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Results: 1 to 20 of 45

1.

Sclerosteosis

SOST-related sclerosing bone dysplasias include sclerosteosis and van Buchem disease; both are disorders of osteoblast hyperactivity. The major clinical features of sclerosteosis are progressive skeletal overgrowth and variable syndactyly, usually of the second (index) and third (middle) fingers. Affected individuals appear normal at birth except for syndactyly. Distinctive facial features including asymmetric mandibular hypertrophy, frontal bossing, and midface hypoplasia are usually apparent by mid-childhood. Hyperostosis of the skull results in narrowing of the foramina, causing entrapment of the seventh cranial nerve (often leading to facial palsy) and entrapment of the eighth cranial nerve (often resulting in deafness in mid-childhood). In sclerosteosis, hyperostosis of the calvarium reduces intracranial volume, increasing the risk for potentially lethal elevation of intracranial pressure. Survival of individuals with sclerosteosis into old age is unusual. The manifestations of van Buchem disease are generally milder than sclerosteosis and syndactyly is absent. Based on a few case reports, it is also likely that the spectrum of SOST-related sclerosing bone dysplasias includes an autosomal dominant form of craniodiaphyseal dysplasia (CDD). [from GeneReviews]

MedGen UID:
120530
Concept ID:
C0265301
Disease or Syndrome
2.

Sclerosteosis

MedGen UID:
797533
Concept ID:
CN203815
Disease or Syndrome
3.

Increased bone mineral density

An abnormal increase of bone mineral density, that is, of the amount of matter per cubic centimeter of bones which is often refered to as osteosclerosis. Osteosclerosis can be detected on radiological examination as an increased whiteness (density) of affected bones. [from HPO]

MedGen UID:
451275
Concept ID:
CN116733
Finding
4.

Bone density increased

A finding indicating an increased density of minerals in the bones. Causes include osteopetrosis and Paget disease. [from NCI]

MedGen UID:
215128
Concept ID:
C1141880
Finding
5.

Pelizaeus-Merzbacher disease

PLP1-related disorders of central nervous system myelin formation include a range of phenotypes from Pelizaeus-Merzbacher disease (PMD) to spastic paraplegia 2 (SPG2). PMD typically manifests in infancy or early childhood with nystagmus, hypotonia, and cognitive impairment; the findings progress to severe spasticity and ataxia. Life span is shortened. SPG2 manifests as spastic paraparesis with or without CNS involvement and usually normal life span. Intrafamilial variation of phenotypes can be observed, but the signs are usually fairly consistent within families. Female carriers may manifest mild to moderate signs of the disease. [from GeneReviews]

MedGen UID:
61440
Concept ID:
C0205711
Disease or Syndrome
6.

hearing impairment

A general term for the complete or partial loss of the ability to hear from one or both ears. [from MeSH]

MedGen UID:
235586
Concept ID:
C1384666
Finding
7.

Atrophy

Decrease in the size of a cell, tissue, organ, or multiple organs, associated with a variety of pathological conditions such as abnormal cellular changes, ischemia, malnutrition, or hormonal changes. [from MeSH]

MedGen UID:
83084
Concept ID:
C0333641
Pathologic Function
8.

Sclerosis

hardening of the tissue [from CHV]

MedGen UID:
48587
Concept ID:
C0036429
Pathologic Function
9.

Osteoporosis

Osteoporosis makes your bones weak and more likely to break. Anyone can develop osteoporosis, but it is common in older women. As many as half of all women and a quarter of men older than 50 will break a bone due to osteoporosis. Risk factors include : - Getting older . - Being small and thin . - Having a family history of osteoporosis. - Taking certain medicines. - Being a white or Asian woman. - Having osteopenia, which is low bone density. Osteoporosis is a silent disease. You might not know you have it until you break a bone. A bone mineral density test is the best way to check your bone health. To keep bones strong, eat a diet rich in calcium and vitamin D, exercise and do not smoke. If needed, medicines can also help. . NIH: National Institute of Arthritis and Musculoskeletal and Skin Diseases.  [from MedlinePlus]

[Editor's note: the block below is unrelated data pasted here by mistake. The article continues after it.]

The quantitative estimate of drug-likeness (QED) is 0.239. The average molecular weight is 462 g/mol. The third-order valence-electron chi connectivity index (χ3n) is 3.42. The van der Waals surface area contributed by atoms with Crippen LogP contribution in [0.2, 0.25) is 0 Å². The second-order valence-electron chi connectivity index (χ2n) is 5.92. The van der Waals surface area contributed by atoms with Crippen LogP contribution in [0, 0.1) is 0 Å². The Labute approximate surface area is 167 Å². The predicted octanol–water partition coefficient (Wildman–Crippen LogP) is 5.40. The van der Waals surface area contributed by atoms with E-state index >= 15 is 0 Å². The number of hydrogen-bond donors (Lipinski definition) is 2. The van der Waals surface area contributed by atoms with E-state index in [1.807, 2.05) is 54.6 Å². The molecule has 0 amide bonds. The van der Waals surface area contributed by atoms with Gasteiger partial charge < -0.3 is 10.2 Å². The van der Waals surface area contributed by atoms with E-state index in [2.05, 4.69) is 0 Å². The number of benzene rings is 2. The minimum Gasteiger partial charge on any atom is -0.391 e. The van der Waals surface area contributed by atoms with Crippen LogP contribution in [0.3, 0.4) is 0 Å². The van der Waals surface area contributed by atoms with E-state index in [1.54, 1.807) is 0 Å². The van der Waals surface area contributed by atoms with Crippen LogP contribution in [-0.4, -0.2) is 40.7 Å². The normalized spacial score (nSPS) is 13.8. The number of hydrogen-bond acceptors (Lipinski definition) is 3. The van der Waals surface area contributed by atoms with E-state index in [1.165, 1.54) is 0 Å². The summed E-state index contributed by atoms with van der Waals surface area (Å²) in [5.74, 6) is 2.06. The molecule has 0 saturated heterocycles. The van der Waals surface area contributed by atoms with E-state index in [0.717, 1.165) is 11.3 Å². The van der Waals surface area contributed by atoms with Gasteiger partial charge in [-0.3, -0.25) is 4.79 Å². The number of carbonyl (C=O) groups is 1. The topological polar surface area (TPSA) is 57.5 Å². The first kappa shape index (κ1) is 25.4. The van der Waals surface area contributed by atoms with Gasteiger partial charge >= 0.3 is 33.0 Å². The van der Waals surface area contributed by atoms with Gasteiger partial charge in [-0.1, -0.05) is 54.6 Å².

MedGen UID:
14535
Concept ID:
C0029456
Disease or Syndrome
10.

Hyperostosis

Increase in the mass of bone per unit volume. [from MeSH]

MedGen UID:
9366
Concept ID:
C0020492
Disease or Syndrome
11.

Hyperostosis corticalis generalisata

MedGen UID:
797375
Concept ID:
CN204413
Disease or Syndrome
12.

Osteoporosis

MedGen UID:
776590
Concept ID:
C2911643
Finding
13.

Visual Suppression

MedGen UID:
526147
Concept ID:
C0221103
Pathologic Function
14.

Thickened

MedGen UID:
525976
Concept ID:
C0205400
Finding
15.

Hyperostosis

Excessive growth or abnormal thickening of bone tissue. [from HPO]

MedGen UID:
506537
Concept ID:
CN117664
Finding
16.

Facial palsy

Facial nerve palsy is a dysfunction of cranial nerve VII (the facial nerve) that results in inability to control facial muscles on the affected side with weakness of the muscles of facial expression and eye closure. This can either be present in unilateral or bilateral form. [from HPO]

MedGen UID:
506391
Concept ID:
CN009454
Finding
17.

Mode of inheritance

The pattern in which a particular genetic trait or disorder is passed from one generation to the next. [from HPO]

MedGen UID:
504300
Concept ID:
CN000006
Finding
18.

Error occurred: cannot get document summary

ID:
489942

19.

Height / growth measure

The height of a person while standing. [from NCI]

MedGen UID:
452503
Concept ID:
C0424639
Finding
20.

Hearing impairment

A `decreased magnitude` (PATO:0002018) of the `sensory perception of sound` (GO:0007605). [from HPO]

MedGen UID:
446352
Concept ID:
CN000341
Finding

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